Clinician Scientist Training
A central part of REMEDI’s mission is to build a strong bridge between fundamental scientific investigation of disease mechanisms and the application of this knowledge for diagnosis and treatment of diseases in the clinic.
One of the most important strategies that REMEDI has adopted is to directly train outstanding medical graduates in basic and translational research in order to develop a future generation of Clinician Scientists in Ireland. By linking in with the Health Service Executive’s (HSE) Specialist Registrar (SpR) Training Schemes and research training fellowships offered by the Health Research Board and Molecular Medicine Ireland, REMEDI provides structured PhD-level research programmes to highly-motivated young Irish physicians and surgeons.
Examples of current research trainees with specialist medical training include:
• Dr. Conall Dennedy (Endocrinology) who is supported by the HSE/HRB National SpR/SR Academic Fellowship Programme (NSAFP) to study the role of inflammatory macrophages and MSC in obesity and metabolic syndrome, at http://www.nuigalway.ie/research/remedi/people/michael-conall-dennedy;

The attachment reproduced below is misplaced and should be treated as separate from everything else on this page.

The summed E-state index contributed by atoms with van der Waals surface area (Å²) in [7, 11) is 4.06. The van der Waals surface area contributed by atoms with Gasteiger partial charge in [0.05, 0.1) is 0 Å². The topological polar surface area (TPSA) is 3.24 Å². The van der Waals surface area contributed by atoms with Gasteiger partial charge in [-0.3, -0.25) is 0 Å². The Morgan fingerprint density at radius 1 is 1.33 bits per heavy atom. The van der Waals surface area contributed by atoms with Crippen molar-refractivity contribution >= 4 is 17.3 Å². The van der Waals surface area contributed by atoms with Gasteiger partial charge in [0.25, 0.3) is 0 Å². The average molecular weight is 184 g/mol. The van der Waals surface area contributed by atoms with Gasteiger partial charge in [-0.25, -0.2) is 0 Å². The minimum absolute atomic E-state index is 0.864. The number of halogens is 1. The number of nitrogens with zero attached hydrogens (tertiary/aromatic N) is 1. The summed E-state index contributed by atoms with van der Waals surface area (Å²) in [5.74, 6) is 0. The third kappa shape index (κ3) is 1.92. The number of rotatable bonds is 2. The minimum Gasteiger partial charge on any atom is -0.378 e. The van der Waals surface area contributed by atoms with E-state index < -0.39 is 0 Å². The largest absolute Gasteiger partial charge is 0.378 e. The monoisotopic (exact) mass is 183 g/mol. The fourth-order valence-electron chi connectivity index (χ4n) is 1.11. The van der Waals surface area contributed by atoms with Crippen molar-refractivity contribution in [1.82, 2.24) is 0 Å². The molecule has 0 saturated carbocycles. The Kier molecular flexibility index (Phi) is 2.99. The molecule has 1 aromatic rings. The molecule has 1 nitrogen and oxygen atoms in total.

• Mr. Cathal Moran (Trauma and Orthopedic Surgery) who is supported by the NSAFP to study mechanisms of cartilage repair, at http://www4.nuigalway.ie/research/remedi/people/cathal-moran;
• Dr. Aonghus O’Loughlin (Endocrinology) who has received a Molecular Medicine Ireland fellowship to study stem cell therapies in diabetic ulcers and wound healing, at http://www4.nuigalway.ie/research/remedi/people/aonghus-oloughlin;
• Dr. Bairbre McNicholas (Nephrology) who is funded by the NSFAP to investigate the role of the immune system in diabetic kidney disease, at http://www.nuigalway.ie/research/remedi/people/dr-bairbre-mcnicholas-0
Working side-by-side with basic scientists, experienced clinician scientists and industry collaborators, these research fellows gain a unique perspective on emergent human therapies and diagnostic techniques. In doing so, they obtain the skills necessary for themselves to lead future projects and successfully apply laboratory findings to human patients.